Bel Powley is excellent as Minnie, a quirky, adventurous girl testing the waters between childhood and adulthood as she comes to terms with her family. Diary of a Teenage Girl is a nice, light story with an adult theme, made beautiful with animated sequences of her drawings.

SN_D1_075She’s Funny that Way
Dir: Peter Bogdanovich

Izzy (Imogen Potts) is a young sex worker and aspiring actor from Brooklyn. She has a devoted following as an escort, (including a judge who stalks her) but less so as an actress.  When she spends the night with Arnold (Owen Wilson) a successful director in town from L.A., her life changes. He says I’ll never see you again but here’s $30,000 (he hands her a suitcase of money) to pursue your goal as an artist and leave prostitution behind. She agrees. The next day her agent gets her an audition for a Broadway play – in the role of a prostitute. She’s a natural! Everyone loves her audition except the play’s director – it’s SN_D24_011_11Arnold from the night before!  The other lead actors in the play are Arnold’s wife (Kathryn Hahn) and her possible ex-lover (Rhys Ifans) – both of whom are staying in the same hotel. Add an angry psychiatrist (Jennifer Anniston) a stalker and a private detective to the mix, and you get lots of confusion, fake names and lovers hiding in bathrooms.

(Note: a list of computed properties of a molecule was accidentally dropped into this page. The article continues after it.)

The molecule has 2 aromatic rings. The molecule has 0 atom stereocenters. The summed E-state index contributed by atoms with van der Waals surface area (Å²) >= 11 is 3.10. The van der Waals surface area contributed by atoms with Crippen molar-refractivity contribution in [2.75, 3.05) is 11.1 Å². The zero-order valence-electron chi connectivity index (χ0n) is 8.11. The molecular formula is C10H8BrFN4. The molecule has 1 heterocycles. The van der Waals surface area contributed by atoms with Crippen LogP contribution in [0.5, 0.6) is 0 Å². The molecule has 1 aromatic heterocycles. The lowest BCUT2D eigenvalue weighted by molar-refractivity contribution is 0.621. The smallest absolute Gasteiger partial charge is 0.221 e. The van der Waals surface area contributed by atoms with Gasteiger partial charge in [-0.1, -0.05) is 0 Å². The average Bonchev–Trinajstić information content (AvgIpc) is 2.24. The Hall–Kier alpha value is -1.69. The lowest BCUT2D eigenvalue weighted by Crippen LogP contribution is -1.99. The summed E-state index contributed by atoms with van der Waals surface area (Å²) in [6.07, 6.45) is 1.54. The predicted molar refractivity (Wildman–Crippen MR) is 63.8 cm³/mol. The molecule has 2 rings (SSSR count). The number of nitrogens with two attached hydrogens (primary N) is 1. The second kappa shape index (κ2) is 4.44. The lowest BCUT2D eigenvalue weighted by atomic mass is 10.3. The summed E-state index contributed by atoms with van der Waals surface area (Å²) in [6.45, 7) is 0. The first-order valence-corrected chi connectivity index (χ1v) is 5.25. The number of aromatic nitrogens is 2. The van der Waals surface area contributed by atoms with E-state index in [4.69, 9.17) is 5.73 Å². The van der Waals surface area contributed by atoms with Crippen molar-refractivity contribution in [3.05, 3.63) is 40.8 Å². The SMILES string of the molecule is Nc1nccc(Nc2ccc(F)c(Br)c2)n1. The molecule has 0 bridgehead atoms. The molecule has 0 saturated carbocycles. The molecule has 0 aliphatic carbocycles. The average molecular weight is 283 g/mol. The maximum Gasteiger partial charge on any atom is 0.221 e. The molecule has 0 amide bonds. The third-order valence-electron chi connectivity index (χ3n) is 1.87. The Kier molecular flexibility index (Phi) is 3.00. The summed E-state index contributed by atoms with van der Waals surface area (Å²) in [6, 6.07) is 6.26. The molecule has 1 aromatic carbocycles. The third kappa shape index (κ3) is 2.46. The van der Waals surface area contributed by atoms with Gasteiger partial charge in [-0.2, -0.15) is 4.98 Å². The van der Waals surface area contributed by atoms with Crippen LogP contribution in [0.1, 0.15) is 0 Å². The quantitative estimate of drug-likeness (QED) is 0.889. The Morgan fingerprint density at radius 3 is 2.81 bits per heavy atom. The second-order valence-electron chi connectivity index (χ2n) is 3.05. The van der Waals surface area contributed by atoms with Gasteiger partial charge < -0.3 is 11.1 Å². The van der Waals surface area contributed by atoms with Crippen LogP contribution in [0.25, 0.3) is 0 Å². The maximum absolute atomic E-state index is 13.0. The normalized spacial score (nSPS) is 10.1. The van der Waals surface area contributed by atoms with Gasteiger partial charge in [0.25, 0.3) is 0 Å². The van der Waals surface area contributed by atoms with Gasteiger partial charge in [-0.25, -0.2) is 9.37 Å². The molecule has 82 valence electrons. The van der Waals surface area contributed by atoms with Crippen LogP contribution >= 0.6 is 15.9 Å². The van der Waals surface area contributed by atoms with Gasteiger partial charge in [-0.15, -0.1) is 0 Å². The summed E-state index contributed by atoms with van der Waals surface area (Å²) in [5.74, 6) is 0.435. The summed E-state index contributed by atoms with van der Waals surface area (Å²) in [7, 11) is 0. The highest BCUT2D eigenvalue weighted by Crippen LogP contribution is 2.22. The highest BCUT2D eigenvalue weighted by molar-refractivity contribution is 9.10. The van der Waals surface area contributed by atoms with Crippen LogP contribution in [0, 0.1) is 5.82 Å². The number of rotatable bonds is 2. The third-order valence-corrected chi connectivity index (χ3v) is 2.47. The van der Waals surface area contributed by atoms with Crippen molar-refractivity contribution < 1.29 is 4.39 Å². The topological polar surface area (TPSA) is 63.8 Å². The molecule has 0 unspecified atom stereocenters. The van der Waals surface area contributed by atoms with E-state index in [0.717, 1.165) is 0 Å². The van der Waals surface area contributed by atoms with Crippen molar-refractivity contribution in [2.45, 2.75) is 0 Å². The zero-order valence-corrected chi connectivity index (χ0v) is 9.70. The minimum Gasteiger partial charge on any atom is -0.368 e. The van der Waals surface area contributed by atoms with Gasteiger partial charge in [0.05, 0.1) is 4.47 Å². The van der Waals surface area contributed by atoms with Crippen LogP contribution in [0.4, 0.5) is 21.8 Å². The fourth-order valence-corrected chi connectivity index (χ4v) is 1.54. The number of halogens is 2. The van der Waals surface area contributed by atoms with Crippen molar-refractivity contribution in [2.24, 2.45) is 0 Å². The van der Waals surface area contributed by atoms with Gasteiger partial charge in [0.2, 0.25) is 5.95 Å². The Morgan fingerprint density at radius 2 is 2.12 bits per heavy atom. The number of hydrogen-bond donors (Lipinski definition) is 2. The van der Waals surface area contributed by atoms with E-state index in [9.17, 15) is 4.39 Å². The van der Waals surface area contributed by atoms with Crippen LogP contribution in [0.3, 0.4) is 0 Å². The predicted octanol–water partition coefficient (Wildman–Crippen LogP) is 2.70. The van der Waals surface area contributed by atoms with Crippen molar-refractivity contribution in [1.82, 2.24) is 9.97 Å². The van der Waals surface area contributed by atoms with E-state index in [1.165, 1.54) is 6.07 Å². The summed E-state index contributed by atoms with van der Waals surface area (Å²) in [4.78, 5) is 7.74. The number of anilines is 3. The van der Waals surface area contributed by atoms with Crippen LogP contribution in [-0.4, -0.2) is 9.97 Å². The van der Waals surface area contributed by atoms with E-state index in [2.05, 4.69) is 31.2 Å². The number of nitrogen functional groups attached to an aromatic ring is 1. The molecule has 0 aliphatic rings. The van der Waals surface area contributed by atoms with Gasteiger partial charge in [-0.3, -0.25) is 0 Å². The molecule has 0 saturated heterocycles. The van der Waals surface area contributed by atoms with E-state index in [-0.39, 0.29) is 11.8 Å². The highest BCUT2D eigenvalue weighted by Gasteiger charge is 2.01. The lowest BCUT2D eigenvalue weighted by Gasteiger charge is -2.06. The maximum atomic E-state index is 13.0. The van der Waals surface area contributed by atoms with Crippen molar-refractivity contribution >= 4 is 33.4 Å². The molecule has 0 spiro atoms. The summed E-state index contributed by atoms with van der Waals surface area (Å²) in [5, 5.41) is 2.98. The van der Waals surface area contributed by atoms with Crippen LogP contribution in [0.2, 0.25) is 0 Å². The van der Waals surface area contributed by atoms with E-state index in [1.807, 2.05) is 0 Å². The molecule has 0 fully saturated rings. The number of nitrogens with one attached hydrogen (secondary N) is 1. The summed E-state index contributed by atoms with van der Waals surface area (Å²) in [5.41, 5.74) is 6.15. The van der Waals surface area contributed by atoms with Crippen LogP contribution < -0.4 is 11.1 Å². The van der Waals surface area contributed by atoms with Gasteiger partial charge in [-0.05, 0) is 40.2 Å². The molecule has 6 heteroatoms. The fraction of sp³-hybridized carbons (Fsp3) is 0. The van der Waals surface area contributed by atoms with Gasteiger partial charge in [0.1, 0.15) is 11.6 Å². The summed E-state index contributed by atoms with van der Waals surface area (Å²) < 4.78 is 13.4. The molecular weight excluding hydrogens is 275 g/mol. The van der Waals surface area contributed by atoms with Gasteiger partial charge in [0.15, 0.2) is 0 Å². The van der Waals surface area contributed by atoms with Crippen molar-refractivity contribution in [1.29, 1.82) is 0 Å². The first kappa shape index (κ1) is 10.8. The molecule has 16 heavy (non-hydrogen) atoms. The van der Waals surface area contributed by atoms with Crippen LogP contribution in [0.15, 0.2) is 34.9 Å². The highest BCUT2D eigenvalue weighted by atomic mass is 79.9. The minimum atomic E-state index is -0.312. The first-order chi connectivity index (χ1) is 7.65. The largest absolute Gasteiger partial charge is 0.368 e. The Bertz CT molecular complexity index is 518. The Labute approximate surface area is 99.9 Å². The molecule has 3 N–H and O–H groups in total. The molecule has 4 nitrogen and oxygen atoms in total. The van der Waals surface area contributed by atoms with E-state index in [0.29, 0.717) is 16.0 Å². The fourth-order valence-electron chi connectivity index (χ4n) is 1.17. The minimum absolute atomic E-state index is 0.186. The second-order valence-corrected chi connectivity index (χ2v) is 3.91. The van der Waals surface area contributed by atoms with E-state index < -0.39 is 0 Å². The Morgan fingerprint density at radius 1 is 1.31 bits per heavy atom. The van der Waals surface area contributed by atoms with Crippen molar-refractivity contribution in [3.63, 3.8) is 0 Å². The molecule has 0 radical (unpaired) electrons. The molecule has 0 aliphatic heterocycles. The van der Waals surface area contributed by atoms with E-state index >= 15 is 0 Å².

SN_D4_166She’s Funny that Way is funny that way, in the manner of an old-skool screwball comedy. Imogen Potts’s (with a hit-and-miss Brooklyn accent) is wonderful as Izzy, and the rest of the cast is loaded with dozens of stars in cameo roles.

Now screwball comedies are a neglected genre, and one I really like. But even more interesting is the backstory for this film. Peter Bogdanovich was a huge director in the 70s, with What’s up Doc, Paper Moon, and The Last Picture Show, all either set during the depression, or else – like this one — done in the style of old Hollywood movies.

Maybe you remember the name Dorothy Stratten. (Her story has been toldDorothy Stratten in films like Star 80.) She was a sex worker from Vancouver, a Playboy centrefold, very pretty, who wanted to become a Hollywood star. And Peter Bogdanovich gave her her big break, casting her in a movie called They All Laughed. But her ex-husband was still obsessed with her and stalked her… and murdered her before the movie was released. A tragic story. But there’s more:  Bogdanovich paid for the schooling of Dorothy’s younger sister, Louise, and after she graduated, he married her. She went on to write the script for this movie. This movie is a tribute to Dorothy Stratten told not as a tragedy but as a classical Hollywood comedy with a happy ending.

She’s Funny that Way, Diary of a Teenage Girl and The Kindergarten Teacher all open today in Toronto; check your local listings. This is Daniel Garber at the Movies, each Friday morning, on CIUT 89.5 FM and on my website, culturalmining.com